A Tennessee judge has dropped criminal charges against a woman who was accused of live-streaming herself abusing her 1-month-old daughter and blowing smoke near her face.
Last month, Tybresha Sexton, 24, was taken into custody for charges of aggravated child abuse or neglect, resisting arrest or obstruction of a legal process, and disorderly conduct.
The Hamilton County District Attorney’s Office told local station Newschannel9 that the footage failed to show a criminal offense had taken place. However, the Assistant District Attorney Ben Boyer described the video as “disturbing,” but he said it would be a hard case to prove that neglect had taken place.
Sexton wasn’t filmed hitting the baby, he noted to the news outlet.
She was arrested last month after neighbors spotted a Facebook Live stream of her smoking near her baby in addition to apparently grabbing her daughter by the arm and dropping her.
The video can be viewed here.
An officer who responded in the case said that she smelled of alcohol and made irrational statements, WLOS reported last month.
She told them that the reports of her abusing the child weren’t true. Neighbors then arrived on the scene and showed police clips of the 30-minute video of her allegedly shaking the infant, the report said.
According to a police affidavit cited by WLOS, Sexton loudly stated that she “didn’t want that [expletive] baby anyway.” It also said that she “already told them that.”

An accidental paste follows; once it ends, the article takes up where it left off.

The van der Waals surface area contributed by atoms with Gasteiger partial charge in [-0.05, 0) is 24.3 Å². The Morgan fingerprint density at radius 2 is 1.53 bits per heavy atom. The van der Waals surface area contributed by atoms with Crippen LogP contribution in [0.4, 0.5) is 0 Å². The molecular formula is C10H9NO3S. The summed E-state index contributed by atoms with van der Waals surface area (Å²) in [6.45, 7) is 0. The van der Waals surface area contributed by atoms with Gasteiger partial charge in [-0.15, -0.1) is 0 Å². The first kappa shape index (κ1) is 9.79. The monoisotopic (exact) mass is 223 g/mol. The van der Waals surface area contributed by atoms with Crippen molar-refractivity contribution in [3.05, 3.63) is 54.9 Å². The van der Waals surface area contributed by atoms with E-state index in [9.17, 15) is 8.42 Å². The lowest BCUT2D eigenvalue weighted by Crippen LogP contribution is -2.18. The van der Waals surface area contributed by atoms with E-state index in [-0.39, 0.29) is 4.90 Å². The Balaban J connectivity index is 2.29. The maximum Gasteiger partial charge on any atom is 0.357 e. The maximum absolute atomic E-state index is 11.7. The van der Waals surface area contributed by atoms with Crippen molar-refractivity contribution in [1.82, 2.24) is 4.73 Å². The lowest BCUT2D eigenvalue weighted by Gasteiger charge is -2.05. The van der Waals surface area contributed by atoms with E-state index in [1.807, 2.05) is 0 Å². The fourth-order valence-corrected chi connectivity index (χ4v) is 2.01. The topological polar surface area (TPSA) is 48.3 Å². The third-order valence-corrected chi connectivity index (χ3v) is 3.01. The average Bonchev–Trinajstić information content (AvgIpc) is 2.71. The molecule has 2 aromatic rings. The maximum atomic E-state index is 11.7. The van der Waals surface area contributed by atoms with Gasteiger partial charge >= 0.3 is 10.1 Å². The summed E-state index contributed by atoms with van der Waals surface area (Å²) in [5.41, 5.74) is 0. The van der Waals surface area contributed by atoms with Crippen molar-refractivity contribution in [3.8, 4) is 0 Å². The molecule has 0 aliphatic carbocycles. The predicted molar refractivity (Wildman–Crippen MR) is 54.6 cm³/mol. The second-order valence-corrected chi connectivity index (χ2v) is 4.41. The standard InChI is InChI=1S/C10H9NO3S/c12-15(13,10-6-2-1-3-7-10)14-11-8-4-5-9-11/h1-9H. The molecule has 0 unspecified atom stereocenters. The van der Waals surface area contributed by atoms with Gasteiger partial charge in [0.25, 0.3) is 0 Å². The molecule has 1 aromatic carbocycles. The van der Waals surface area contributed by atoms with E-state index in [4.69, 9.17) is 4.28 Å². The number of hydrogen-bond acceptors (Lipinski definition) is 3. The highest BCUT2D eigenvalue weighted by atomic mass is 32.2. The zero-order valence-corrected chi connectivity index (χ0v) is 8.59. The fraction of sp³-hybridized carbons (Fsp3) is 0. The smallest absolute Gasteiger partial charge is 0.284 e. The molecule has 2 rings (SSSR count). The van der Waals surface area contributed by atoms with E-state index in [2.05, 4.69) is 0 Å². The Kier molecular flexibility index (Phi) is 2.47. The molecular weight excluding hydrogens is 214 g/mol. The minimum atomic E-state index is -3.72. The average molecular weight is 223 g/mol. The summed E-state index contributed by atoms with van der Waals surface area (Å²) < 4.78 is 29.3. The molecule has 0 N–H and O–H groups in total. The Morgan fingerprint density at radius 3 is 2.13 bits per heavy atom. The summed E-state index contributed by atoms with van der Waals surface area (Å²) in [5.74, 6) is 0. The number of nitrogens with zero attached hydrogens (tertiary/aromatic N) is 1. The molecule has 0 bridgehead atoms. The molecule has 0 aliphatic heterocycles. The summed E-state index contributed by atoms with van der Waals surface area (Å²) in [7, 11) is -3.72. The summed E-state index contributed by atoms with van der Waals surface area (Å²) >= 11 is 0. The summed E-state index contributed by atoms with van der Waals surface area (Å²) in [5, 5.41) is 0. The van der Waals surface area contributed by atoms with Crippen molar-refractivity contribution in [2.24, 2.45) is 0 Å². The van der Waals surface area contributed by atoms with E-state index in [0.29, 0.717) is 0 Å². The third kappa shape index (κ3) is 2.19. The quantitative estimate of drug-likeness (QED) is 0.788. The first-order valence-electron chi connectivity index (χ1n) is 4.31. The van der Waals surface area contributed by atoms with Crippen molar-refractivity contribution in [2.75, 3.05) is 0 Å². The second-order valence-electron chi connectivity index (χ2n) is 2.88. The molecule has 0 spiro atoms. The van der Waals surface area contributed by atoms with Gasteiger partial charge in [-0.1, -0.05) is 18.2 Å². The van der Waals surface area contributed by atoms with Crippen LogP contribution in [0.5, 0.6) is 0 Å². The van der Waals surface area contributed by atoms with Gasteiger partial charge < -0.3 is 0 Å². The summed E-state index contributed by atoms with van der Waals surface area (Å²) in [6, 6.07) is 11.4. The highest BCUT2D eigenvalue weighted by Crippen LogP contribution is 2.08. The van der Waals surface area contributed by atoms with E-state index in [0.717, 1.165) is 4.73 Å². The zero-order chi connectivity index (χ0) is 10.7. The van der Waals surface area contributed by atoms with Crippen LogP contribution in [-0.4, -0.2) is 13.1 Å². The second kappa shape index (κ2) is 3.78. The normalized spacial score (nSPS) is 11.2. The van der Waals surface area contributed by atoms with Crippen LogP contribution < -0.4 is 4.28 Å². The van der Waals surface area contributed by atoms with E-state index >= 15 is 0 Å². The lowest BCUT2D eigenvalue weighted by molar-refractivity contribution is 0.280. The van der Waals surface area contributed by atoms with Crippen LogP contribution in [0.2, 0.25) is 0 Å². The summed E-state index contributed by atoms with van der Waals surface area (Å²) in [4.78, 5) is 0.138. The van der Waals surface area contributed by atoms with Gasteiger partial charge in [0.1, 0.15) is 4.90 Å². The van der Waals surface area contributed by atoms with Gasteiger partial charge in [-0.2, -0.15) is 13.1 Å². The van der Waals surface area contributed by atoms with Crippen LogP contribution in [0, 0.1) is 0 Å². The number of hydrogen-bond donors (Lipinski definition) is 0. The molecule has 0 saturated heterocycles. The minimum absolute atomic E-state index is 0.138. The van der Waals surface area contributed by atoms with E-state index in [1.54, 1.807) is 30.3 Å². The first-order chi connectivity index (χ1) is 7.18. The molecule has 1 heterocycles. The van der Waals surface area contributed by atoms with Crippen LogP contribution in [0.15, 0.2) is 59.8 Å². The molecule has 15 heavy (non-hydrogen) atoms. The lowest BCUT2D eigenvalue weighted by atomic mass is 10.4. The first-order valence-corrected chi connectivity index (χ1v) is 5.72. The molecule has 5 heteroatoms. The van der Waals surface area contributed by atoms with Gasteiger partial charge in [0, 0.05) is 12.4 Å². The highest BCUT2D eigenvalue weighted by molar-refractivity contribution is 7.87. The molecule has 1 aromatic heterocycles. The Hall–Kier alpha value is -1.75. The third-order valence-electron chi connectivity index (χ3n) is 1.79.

When she was taken to jail, police said that she caused disorder and told officers the statement about not wanting the baby, WRCB-TV reported.
After the incident, WLOS reported the infant is with her mother.
“I can see that because she did not hit the child,” said Beverley Edmonds about the judge’s recent decision, according to Newschannel9. Edmonds lives at the same apartment complex.
Edmonds said that she has children, grandchildren, and great-grandchildren. Then she said she understands that it’s hard to raise a child, but her behavior was not appropriate.
“You don’t drink or smoke, or do whatever you’re going to do around a small infant,” said Edmonds.
Facts About Crime in the United States
Violent crime in the United States has fallen sharply over the past 25 years, according to both the FBI’s Uniform Crime Reports (UCR) and the Bureau of Justice Statistics (BJS) National Crime Victimization Survey (NCVS) (pdf).
The rate of violent crimes fell by 49 percent between 1993 and 2017, according to the FBI’s UCR, which only reflects crimes reported to the police.
The violent crime rate dropped by 74 percent between 1993 and 2017, according to the BJS’s NCVS, which takes into account both crimes that have been reported to the police and those that have not.
The FBI recently released preliminary data for 2018. According to the Preliminary Semiannual Uniform Crime Report, January to June 2018, violent crime rates in the United States dropped by 4.3 percent compared to the same six-month period in 2017.
While the overall rate of violent crime has seen a steady downward drop since its peak in the 1990s, there have been several upticks that bucked the trend. Between 2014 and 2016, the murder rate increased by more than 20 percent, to 5.4 per 100,000 residents, from 4.4, according to an Epoch Times analysis of FBI data. The last two-year period that the rate soared so quickly was between 1966 and 1968.